LANSING – The Women’s Expo is expected to draw 12,000 to the Lansing Center this weekend, and there were plenty among Saturday’s diverse crowd opining that a nearby casino may rescue the city-reliant center.
“It would be a destination,” Jerry Carpenter said of the Michigan Avenue address where gamblers will find eating options when their arms and legs tire from pursuing jackpots. “The casino would be an added bonus.”
A federal court holds hostage the $245 million downtown Lansing project, debating whether the U.S. government can take property into trust so the Sault Ste. Marie Tribe of Chippewa Indians can build the off-reservation casino to be owned and operated by the tribe.
The 125,000-square-foot gaming den in the heart of the city’s entertainment district would wrap around the Lansing Center, the promise of its tables perhaps magnetizing its more elderly neighbor.
The Lansing Entertainment and Public Facilities Authority manages the Lansing Center, and authority President Scott Keith has high hopes for the casino.
“People want to be around entertainment options when they go to conventions or trade shows," he said, predicting an uptick in local business once the casino opens its doors.
For now, it’s business as usual. The Lansing Center has relied on a city handout every year of its operation, Keith said. This year, budget documents show a subsidy of $756,284.
Because predicting future success can be like hurling a boomerang, Keith cannot say how quickly a casino could turn the center’s bottom line black or bump its annual attendance past 375,000.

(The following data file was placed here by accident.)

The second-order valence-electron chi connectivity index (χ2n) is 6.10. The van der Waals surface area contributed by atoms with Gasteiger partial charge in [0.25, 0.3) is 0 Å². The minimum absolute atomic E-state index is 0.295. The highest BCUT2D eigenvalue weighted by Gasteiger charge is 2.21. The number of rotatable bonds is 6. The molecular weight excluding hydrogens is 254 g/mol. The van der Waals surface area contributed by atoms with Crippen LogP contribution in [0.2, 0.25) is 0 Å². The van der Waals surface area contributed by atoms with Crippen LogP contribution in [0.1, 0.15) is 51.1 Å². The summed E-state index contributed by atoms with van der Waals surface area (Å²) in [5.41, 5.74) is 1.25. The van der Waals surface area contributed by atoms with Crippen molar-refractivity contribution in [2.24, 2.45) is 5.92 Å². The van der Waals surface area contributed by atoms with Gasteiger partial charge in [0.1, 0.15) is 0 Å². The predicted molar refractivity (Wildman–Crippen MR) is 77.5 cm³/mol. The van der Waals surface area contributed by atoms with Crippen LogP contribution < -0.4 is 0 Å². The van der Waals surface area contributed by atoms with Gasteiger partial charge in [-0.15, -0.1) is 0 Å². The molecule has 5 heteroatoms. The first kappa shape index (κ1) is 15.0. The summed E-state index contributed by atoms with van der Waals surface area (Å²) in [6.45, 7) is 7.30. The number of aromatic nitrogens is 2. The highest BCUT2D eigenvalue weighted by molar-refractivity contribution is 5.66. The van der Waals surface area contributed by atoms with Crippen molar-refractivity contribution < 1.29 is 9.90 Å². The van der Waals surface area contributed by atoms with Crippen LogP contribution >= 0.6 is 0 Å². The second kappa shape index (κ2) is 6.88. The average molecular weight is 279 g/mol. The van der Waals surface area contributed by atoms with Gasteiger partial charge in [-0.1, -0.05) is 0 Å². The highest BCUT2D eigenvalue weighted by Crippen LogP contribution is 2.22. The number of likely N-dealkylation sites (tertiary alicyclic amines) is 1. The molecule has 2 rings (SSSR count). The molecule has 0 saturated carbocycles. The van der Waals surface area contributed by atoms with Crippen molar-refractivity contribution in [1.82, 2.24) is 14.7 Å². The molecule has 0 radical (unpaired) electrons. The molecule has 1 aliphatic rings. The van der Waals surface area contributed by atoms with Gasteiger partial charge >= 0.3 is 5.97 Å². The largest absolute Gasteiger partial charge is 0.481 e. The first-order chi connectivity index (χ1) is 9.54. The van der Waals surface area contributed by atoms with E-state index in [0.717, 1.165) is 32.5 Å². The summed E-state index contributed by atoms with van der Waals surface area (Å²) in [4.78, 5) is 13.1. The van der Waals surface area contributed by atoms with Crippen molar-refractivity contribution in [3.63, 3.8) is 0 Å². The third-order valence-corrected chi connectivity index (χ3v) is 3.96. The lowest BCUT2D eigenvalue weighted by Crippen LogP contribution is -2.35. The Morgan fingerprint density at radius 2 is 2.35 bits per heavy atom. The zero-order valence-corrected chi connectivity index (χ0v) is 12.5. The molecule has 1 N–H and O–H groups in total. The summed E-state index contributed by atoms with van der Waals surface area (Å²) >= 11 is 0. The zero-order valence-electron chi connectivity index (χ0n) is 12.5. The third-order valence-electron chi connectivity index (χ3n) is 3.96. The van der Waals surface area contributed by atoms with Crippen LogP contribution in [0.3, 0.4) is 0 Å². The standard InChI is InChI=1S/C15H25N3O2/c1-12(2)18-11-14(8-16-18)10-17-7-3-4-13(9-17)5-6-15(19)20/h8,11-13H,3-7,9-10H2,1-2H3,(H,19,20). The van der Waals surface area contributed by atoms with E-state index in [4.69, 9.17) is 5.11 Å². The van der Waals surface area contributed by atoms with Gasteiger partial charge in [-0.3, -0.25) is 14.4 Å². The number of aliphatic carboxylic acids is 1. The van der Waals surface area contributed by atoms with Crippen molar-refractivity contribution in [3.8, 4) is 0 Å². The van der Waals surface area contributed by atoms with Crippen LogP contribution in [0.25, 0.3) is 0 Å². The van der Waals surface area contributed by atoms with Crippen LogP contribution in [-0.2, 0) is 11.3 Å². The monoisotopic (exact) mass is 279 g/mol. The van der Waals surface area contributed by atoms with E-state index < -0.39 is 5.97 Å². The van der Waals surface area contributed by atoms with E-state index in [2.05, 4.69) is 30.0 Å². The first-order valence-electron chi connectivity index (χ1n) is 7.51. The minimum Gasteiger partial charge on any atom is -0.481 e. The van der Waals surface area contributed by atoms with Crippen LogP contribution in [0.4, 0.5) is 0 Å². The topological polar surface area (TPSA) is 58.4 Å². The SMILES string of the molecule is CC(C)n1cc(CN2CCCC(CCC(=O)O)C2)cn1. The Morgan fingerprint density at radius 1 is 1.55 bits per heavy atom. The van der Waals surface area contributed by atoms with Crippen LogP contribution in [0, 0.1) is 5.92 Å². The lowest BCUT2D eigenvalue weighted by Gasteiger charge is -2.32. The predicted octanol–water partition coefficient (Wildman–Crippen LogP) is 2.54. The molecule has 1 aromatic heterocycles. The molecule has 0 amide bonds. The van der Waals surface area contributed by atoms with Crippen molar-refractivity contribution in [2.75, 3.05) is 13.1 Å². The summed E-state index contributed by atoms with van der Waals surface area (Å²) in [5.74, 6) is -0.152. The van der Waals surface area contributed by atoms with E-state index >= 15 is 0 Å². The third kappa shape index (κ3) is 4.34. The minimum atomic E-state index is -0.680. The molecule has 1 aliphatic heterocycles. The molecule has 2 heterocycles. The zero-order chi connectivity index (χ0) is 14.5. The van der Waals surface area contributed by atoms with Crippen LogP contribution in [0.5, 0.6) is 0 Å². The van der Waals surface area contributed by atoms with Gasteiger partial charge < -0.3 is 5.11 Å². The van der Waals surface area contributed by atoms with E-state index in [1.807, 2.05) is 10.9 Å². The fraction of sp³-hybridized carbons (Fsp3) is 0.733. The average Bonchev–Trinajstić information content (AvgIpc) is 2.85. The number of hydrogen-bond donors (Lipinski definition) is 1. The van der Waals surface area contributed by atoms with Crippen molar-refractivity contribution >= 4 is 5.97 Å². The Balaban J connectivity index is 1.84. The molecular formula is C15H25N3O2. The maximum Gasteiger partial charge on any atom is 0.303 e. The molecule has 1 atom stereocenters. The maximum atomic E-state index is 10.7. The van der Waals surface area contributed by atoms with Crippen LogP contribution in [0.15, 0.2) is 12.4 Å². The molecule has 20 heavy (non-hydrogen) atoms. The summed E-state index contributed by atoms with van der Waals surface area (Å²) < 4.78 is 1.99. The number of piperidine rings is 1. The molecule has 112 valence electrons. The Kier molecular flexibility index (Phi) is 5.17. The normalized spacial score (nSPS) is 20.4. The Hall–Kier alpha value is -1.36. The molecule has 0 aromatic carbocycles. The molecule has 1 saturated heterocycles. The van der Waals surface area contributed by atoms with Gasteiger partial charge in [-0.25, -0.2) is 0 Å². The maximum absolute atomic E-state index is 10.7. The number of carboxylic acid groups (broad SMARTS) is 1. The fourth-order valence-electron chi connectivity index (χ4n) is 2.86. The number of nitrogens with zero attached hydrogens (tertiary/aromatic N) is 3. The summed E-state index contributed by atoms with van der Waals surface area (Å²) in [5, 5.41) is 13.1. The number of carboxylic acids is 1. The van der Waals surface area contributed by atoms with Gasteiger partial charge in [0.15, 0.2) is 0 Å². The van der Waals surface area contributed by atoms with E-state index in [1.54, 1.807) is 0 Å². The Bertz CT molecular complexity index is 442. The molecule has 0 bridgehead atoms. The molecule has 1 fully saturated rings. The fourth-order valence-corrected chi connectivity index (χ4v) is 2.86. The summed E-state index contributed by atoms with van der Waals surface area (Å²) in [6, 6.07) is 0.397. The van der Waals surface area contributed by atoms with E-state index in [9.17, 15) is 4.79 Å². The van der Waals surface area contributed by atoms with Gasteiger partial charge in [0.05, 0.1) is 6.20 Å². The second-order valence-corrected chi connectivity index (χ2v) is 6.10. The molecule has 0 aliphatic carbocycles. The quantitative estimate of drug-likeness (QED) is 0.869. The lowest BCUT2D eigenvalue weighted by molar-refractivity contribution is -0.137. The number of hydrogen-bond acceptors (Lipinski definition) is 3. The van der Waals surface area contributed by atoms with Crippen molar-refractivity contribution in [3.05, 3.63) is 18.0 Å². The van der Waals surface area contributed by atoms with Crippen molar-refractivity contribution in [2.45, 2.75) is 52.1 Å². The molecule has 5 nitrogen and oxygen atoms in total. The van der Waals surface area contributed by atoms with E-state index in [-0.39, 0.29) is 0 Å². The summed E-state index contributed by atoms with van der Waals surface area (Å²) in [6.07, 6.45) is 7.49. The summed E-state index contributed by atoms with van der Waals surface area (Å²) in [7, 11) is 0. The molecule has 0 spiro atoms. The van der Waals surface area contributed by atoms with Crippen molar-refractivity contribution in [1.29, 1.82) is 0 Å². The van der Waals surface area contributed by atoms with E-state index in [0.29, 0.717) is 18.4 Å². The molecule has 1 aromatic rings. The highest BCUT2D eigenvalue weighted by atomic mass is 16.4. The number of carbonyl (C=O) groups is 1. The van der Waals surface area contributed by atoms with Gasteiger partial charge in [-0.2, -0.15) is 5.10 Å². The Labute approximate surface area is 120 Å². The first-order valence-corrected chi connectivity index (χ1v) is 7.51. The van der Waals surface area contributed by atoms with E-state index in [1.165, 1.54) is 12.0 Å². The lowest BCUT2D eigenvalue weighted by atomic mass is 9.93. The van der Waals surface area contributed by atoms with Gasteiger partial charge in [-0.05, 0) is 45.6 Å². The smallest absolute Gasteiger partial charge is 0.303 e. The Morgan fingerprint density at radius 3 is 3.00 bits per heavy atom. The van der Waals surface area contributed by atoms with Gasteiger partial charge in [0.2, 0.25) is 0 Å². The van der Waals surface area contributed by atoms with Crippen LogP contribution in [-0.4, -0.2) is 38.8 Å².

Tracy Sluyter, 33, of Dewitt, visited Firekeepers Casino nearly every day when it opened in Battle Creek. She doesn’t want a casino in Lansing. Crime, she predicted, will worsen.
However, “I would still come to the Women’s Expo,” she said, resting at a table with her mom, sister and daughter.
The Women’s Expo is a woman’s dream bazaar. Lansing’s Feb. 1 thru Feb. 3 event featured almost 200 booths. Upon paying the $9 entrance, women could pamper their mind, body and soul. There were tastings and waxings; shopping and presentations.
Denise Kohler-Kolesar, president of Kohler Expos, estimated the event raised $100,000 for the Lansing Center’s coffers. She holds her expos mainly in West Michigan and none of them are held near a casino.
“I don’t think this casino is an answer to the economy,” she said. “Do I see why Lansing might want it? Absolutely. They bring people into town.”
Sonia Gonzales makes an annual trek to the Lansing Center because of the Women’s Expo. She became an expo fan when a favorite soap opera star traveled to the event in the late 1990s.
She knows the vices associated with casinos. She can ignore the negatives because of the 1,500 full-time casino jobs promised. Gonzales is a Lansing Community College student hedging her bets on medical billing studies for employment.
“Anything for more jobs,” she insisted. “We definitely need the jobs.”
After the casino’s groundbreaking, it could take 18 months to build the casino and the parking decks, according to a City of Lansing report located at http://www.lansingmi.gov. The tribe’s blog detailing the casino project is at http://lansingkewadin.wordpress.com.
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